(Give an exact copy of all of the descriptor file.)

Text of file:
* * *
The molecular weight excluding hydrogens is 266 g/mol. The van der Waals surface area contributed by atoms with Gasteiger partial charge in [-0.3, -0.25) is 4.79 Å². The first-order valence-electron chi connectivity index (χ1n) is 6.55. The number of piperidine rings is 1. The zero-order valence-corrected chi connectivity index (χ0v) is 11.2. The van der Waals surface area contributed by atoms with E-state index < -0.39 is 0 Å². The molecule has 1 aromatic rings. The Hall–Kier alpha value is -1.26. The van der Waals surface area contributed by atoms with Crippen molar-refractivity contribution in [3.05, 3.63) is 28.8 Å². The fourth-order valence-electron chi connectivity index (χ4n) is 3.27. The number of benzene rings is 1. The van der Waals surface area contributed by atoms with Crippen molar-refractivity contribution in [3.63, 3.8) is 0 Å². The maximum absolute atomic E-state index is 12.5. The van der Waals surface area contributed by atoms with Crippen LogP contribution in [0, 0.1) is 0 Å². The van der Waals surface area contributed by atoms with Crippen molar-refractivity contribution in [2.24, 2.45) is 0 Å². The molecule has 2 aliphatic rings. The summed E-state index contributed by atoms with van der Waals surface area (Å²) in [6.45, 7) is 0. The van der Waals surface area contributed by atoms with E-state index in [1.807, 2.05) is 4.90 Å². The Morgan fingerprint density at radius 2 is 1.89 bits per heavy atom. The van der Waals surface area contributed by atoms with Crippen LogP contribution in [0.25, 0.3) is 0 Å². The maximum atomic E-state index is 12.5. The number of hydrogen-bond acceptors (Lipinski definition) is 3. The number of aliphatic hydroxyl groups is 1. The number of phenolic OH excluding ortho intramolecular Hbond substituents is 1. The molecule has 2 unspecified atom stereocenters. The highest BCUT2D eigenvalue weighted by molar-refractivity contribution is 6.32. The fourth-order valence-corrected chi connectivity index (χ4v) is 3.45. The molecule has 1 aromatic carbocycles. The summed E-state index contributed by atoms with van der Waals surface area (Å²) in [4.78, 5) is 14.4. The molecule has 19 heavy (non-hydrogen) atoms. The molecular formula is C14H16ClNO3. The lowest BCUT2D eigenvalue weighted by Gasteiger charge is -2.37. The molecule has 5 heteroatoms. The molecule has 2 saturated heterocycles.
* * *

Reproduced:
The molecular weight excluding hydrogens is 266 g/mol. The van der Waals surface area contributed by atoms with Gasteiger partial charge in [-0.3, -0.25) is 4.79 Å². The first-order valence-electron chi connectivity index (χ1n) is 6.55. The number of piperidine rings is 1. The zero-order valence-corrected chi connectivity index (χ0v) is 11.2. The van der Waals surface area contributed by atoms with E-state index < -0.39 is 0 Å². The molecule has 1 aromatic rings. The Hall–Kier alpha value is -1.26. The van der Waals surface area contributed by atoms with Crippen molar-refractivity contribution in [3.05, 3.63) is 28.8 Å². The fourth-order valence-electron chi connectivity index (χ4n) is 3.27. The number of benzene rings is 1. The van der Waals surface area contributed by atoms with Crippen molar-refractivity contribution in [3.63, 3.8) is 0 Å². The maximum absolute atomic E-state index is 12.5. The van der Waals surface area contributed by atoms with Crippen LogP contribution in [0, 0.1) is 0 Å². The van der Waals surface area contributed by atoms with Crippen molar-refractivity contribution in [2.24, 2.45) is 0 Å². The molecule has 2 aliphatic rings. The summed E-state index contributed by atoms with van der Waals surface area (Å²) in [6.45, 7) is 0. The van der Waals surface area contributed by atoms with E-state index in [1.807, 2.05) is 4.90 Å². The Morgan fingerprint density at radius 2 is 1.89 bits per heavy atom. The van der Waals surface area contributed by atoms with Crippen LogP contribution in [0.25, 0.3) is 0 Å². The maximum atomic E-state index is 12.5. The number of hydrogen-bond acceptors (Lipinski definition) is 3. The number of aliphatic hydroxyl groups is 1. The number of phenolic OH excluding ortho intramolecular Hbond substituents is 1. The molecule has 2 unspecified atom stereocenters. The highest BCUT2D eigenvalue weighted by molar-refractivity contribution is 6.32. The fourth-order valence-corrected chi connectivity index (χ4v) is 3.45. The molecule has 1 aromatic carbocycles. The summed E-state index contributed by atoms with van der Waals surface area (Å²) in [4.78, 5) is 14.4. The molecule has 19 heavy (non-hydrogen) atoms. The molecular formula is C14H16ClNO3. The lowest BCUT2D eigenvalue weighted by Gasteiger charge is -2.37. The molecule has 5 heteroatoms. The molecule has 2 saturated heterocycles.